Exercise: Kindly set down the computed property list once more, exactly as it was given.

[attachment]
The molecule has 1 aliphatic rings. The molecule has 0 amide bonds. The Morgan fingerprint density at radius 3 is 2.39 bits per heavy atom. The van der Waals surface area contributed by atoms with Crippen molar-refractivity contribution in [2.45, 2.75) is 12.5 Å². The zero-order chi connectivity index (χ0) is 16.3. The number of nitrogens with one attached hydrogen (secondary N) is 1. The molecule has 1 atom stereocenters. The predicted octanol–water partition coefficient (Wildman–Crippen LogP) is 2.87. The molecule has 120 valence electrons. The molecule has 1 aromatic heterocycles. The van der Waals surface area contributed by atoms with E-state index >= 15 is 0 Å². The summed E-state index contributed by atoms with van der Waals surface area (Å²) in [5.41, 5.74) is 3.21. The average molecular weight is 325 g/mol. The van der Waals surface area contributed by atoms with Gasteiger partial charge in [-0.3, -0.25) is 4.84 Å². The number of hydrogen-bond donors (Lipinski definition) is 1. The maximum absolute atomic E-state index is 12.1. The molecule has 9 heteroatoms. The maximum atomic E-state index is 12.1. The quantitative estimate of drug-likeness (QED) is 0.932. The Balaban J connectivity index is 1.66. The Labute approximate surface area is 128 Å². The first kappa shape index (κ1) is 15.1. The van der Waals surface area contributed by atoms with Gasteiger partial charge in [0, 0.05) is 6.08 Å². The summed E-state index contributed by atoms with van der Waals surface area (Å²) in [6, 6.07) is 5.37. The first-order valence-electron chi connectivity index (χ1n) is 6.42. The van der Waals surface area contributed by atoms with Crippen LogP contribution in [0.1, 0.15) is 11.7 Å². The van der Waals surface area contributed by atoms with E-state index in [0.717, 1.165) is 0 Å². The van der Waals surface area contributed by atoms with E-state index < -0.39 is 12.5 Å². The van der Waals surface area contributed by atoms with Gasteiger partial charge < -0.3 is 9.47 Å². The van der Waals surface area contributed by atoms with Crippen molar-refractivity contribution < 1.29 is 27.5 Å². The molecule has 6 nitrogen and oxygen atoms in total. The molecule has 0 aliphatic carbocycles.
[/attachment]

The molecule has 1 aliphatic rings. The molecule has 0 amide bonds. The Morgan fingerprint density at radius 3 is 2.39 bits per heavy atom. The van der Waals surface area contributed by atoms with Crippen molar-refractivity contribution in [2.45, 2.75) is 12.5 Å². The zero-order chi connectivity index (χ0) is 16.3. The number of nitrogens with one attached hydrogen (secondary N) is 1. The molecule has 1 atom stereocenters. The predicted octanol–water partition coefficient (Wildman–Crippen LogP) is 2.87. The molecule has 120 valence electrons. The molecule has 1 aromatic heterocycles. The van der Waals surface area contributed by atoms with E-state index >= 15 is 0 Å². The summed E-state index contributed by atoms with van der Waals surface area (Å²) in [5.41, 5.74) is 3.21. The average molecular weight is 325 g/mol. The van der Waals surface area contributed by atoms with Gasteiger partial charge in [-0.3, -0.25) is 4.84 Å². The number of hydrogen-bond donors (Lipinski definition) is 1. The maximum absolute atomic E-state index is 12.1. The molecule has 9 heteroatoms. The maximum atomic E-state index is 12.1. The quantitative estimate of drug-likeness (QED) is 0.932. The Balaban J connectivity index is 1.66. The Labute approximate surface area is 128 Å². The first kappa shape index (κ1) is 15.1. The van der Waals surface area contributed by atoms with Gasteiger partial charge in [0, 0.05) is 6.08 Å². The summed E-state index contributed by atoms with van der Waals surface area (Å²) in [6, 6.07) is 5.37. The first-order valence-electron chi connectivity index (χ1n) is 6.42. The van der Waals surface area contributed by atoms with Crippen LogP contribution in [0.1, 0.15) is 11.7 Å². The van der Waals surface area contributed by atoms with E-state index in [0.717, 1.165) is 0 Å². The van der Waals surface area contributed by atoms with E-state index < -0.39 is 12.5 Å². The van der Waals surface area contributed by atoms with Gasteiger partial charge < -0.3 is 9.47 Å². The van der Waals surface area contributed by atoms with Crippen molar-refractivity contribution < 1.29 is 27.5 Å². The molecule has 6 nitrogen and oxygen atoms in total. The molecule has 0 aliphatic carbocycles.